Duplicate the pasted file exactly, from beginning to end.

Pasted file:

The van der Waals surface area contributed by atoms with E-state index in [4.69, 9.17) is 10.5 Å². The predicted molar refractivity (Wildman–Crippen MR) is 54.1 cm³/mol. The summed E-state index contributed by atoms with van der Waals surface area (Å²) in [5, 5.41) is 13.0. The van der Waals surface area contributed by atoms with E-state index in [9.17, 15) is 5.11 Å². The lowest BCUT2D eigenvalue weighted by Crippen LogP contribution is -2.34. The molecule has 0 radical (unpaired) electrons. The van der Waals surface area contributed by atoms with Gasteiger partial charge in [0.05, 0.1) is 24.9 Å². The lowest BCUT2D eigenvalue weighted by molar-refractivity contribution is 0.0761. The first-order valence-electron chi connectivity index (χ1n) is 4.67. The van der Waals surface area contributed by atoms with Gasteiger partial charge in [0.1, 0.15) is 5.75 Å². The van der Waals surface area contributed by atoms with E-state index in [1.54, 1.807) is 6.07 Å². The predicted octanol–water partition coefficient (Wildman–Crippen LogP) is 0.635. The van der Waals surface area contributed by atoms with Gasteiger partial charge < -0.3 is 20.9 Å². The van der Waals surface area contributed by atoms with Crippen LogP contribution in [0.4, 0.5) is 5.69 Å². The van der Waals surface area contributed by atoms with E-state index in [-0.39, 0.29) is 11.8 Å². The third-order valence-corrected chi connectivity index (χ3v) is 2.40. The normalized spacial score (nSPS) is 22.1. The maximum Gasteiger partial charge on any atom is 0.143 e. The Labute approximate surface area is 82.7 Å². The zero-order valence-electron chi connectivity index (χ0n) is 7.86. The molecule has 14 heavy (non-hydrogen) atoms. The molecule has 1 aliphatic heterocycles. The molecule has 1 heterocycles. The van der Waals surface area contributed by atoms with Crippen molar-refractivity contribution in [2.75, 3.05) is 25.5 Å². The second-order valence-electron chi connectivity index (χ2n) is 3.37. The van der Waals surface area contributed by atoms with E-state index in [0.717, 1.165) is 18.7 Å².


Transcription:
The van der Waals surface area contributed by atoms with E-state index in [4.69, 9.17) is 10.5 Å². The predicted molar refractivity (Wildman–Crippen MR) is 54.1 cm³/mol. The summed E-state index contributed by atoms with van der Waals surface area (Å²) in [5, 5.41) is 13.0. The van der Waals surface area contributed by atoms with E-state index in [9.17, 15) is 5.11 Å². The lowest BCUT2D eigenvalue weighted by Crippen LogP contribution is -2.34. The molecule has 0 radical (unpaired) electrons. The van der Waals surface area contributed by atoms with Gasteiger partial charge in [0.05, 0.1) is 24.9 Å². The lowest BCUT2D eigenvalue weighted by molar-refractivity contribution is 0.0761. The first-order valence-electron chi connectivity index (χ1n) is 4.67. The van der Waals surface area contributed by atoms with Gasteiger partial charge in [0.1, 0.15) is 5.75 Å². The van der Waals surface area contributed by atoms with E-state index in [1.54, 1.807) is 6.07 Å². The predicted octanol–water partition coefficient (Wildman–Crippen LogP) is 0.635. The van der Waals surface area contributed by atoms with Gasteiger partial charge < -0.3 is 20.9 Å². The van der Waals surface area contributed by atoms with Crippen LogP contribution in [0.4, 0.5) is 5.69 Å². The van der Waals surface area contributed by atoms with E-state index in [-0.39, 0.29) is 11.8 Å². The third-order valence-corrected chi connectivity index (χ3v) is 2.40. The normalized spacial score (nSPS) is 22.1. The maximum Gasteiger partial charge on any atom is 0.143 e. The Labute approximate surface area is 82.7 Å². The zero-order valence-electron chi connectivity index (χ0n) is 7.86. The molecule has 14 heavy (non-hydrogen) atoms. The molecule has 1 aliphatic heterocycles. The molecule has 1 heterocycles. The van der Waals surface area contributed by atoms with Crippen molar-refractivity contribution in [2.75, 3.05) is 25.5 Å². The second-order valence-electron chi connectivity index (χ2n) is 3.37. The van der Waals surface area contributed by atoms with E-state index in [0.717, 1.165) is 18.7 Å².